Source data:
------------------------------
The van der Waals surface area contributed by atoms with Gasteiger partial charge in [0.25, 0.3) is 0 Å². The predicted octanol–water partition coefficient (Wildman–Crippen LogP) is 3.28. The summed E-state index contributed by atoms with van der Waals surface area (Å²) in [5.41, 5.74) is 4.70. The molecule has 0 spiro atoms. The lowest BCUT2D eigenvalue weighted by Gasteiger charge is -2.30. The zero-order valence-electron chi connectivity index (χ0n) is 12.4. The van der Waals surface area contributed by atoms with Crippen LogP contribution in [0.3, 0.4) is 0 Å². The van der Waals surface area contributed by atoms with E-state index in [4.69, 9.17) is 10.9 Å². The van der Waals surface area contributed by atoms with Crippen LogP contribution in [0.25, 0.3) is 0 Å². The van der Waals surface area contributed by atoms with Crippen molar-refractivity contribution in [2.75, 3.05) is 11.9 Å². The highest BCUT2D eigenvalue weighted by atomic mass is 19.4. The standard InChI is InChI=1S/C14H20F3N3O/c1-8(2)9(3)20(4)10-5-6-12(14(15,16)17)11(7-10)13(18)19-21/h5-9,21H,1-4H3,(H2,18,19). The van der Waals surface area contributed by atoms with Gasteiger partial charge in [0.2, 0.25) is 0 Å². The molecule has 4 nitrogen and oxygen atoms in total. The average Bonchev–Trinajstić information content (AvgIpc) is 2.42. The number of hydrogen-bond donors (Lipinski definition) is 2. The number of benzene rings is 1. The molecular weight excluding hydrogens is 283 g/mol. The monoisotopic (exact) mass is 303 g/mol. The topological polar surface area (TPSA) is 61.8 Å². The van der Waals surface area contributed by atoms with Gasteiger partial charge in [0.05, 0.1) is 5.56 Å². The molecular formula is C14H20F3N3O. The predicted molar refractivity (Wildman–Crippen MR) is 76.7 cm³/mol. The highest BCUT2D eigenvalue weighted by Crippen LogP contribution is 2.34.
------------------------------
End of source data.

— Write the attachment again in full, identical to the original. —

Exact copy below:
The van der Waals surface area contributed by atoms with Gasteiger partial charge in [0.25, 0.3) is 0 Å². The predicted octanol–water partition coefficient (Wildman–Crippen LogP) is 3.28. The summed E-state index contributed by atoms with van der Waals surface area (Å²) in [5.41, 5.74) is 4.70. The molecule has 0 spiro atoms. The lowest BCUT2D eigenvalue weighted by Gasteiger charge is -2.30. The zero-order valence-electron chi connectivity index (χ0n) is 12.4. The van der Waals surface area contributed by atoms with Crippen LogP contribution in [0.3, 0.4) is 0 Å². The van der Waals surface area contributed by atoms with E-state index in [4.69, 9.17) is 10.9 Å². The van der Waals surface area contributed by atoms with Crippen LogP contribution in [0.25, 0.3) is 0 Å². The van der Waals surface area contributed by atoms with Crippen molar-refractivity contribution in [2.75, 3.05) is 11.9 Å². The highest BCUT2D eigenvalue weighted by atomic mass is 19.4. The standard InChI is InChI=1S/C14H20F3N3O/c1-8(2)9(3)20(4)10-5-6-12(14(15,16)17)11(7-10)13(18)19-21/h5-9,21H,1-4H3,(H2,18,19). The van der Waals surface area contributed by atoms with Gasteiger partial charge in [0.2, 0.25) is 0 Å². The molecule has 4 nitrogen and oxygen atoms in total. The average Bonchev–Trinajstić information content (AvgIpc) is 2.42. The number of hydrogen-bond donors (Lipinski definition) is 2. The number of benzene rings is 1. The molecular weight excluding hydrogens is 283 g/mol. The monoisotopic (exact) mass is 303 g/mol. The topological polar surface area (TPSA) is 61.8 Å². The van der Waals surface area contributed by atoms with Gasteiger partial charge in [0.05, 0.1) is 5.56 Å². The molecular formula is C14H20F3N3O. The predicted molar refractivity (Wildman–Crippen MR) is 76.7 cm³/mol. The highest BCUT2D eigenvalue weighted by Crippen LogP contribution is 2.34.